Zack Handlen
I sometimes think everything I’ve written since I was 12 has been part of an elaborate, hopelessly quixotic attempt to get to hang out with Stephen King. I’m sure if I ever actually met him, I’d be embarrassed and tongue-tied, and I’d probably end up apologizing endlessly for not liking his last few books. (Giving a mediocre review to Just After Sunset last fall made me feel like an asshole.) Besides, there’s no way anyone could live up to the idea I have in my mind. King’s novels were a huge part of my creative development (to the point where it took me ages to write anything that didn’t sound like a cheap imitation), and just as importantly, the introductions and essays he’s written over the years are charming and smart, and hit just the right note of laid-back friendliness to appeal to the lonely, self-loathing teenager I used to be. As I get older, I lose the desperate need to worship strangers, which defined most of my adolescence, but I still think it would be pretty great to sit down with Mr. King and just chat about movies and good books and such. Even if I was embarrassed, I could at least say “Thank you.”

Amelie Gillette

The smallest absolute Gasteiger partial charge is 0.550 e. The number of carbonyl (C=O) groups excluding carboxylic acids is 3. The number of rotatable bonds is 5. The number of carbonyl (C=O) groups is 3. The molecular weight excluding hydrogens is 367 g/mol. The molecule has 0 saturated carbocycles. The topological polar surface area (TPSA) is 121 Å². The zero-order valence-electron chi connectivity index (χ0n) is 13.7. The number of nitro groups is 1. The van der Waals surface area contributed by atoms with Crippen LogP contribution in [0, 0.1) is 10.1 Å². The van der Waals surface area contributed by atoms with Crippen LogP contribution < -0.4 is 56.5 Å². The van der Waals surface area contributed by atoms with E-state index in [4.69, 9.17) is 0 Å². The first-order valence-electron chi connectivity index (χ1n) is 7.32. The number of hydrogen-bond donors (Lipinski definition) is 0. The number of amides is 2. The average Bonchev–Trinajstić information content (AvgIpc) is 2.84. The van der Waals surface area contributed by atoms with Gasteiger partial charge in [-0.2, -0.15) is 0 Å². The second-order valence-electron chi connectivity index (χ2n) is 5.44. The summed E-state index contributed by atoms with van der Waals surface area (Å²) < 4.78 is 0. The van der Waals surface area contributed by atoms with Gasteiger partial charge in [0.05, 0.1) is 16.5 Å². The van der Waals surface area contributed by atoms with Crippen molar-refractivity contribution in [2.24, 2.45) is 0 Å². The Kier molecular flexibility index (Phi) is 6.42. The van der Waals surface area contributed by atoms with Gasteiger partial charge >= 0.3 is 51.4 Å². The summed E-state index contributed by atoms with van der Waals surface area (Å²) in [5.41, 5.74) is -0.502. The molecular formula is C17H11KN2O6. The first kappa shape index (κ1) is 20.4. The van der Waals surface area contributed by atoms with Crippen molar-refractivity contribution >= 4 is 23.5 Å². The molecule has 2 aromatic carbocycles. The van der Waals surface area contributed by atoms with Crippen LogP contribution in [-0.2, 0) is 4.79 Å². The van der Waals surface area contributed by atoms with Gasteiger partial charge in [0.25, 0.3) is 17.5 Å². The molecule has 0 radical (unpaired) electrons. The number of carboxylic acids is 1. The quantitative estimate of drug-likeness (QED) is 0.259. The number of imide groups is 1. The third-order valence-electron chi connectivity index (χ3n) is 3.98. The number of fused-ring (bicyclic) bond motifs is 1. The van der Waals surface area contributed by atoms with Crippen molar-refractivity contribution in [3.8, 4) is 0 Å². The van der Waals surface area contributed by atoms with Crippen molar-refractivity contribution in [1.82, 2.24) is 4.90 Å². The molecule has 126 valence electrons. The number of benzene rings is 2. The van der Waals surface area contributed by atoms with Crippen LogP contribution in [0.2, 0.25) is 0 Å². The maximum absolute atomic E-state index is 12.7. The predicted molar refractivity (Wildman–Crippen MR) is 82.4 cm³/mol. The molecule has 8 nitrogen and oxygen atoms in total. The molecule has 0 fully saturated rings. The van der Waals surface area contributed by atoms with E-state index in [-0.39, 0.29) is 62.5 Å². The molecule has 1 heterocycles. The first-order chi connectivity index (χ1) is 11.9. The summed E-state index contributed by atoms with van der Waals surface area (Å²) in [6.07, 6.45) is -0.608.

I’ve written about this before for a Hater column, but if I had to choose a celebrity best friend, I’d pick Mandy Moore. I have no real reason to like her. I’m not familiar with her post-Center Stage-soundtrack musical output, and the only movie of hers I remember even halfway enjoying was Saved. In fact, I think she’s done some pretty irritating things during her career—starting an overpriced-T-shirt company called mblem, Because I Said So, a guest arc on Entourage, some promotional tour about how the scent of Gain changes lives—but even through all that, she just seems really likeable, and cool, and down-to-earth, and all those other fairly vague descriptors that add up to “would probably be fun to hang out with.” And something tells me that there’s a touch of acidity beneath that sweet exterior. For one thing, she wrote a number of kiss-off songs about her asshole ex-boyfriend, Zach Braff, and while I don’t plan on ever listening to them, I like that those songs exist. Really, there should be more of that in the world. Also, I think we’re the same height. So, you know, there’s that.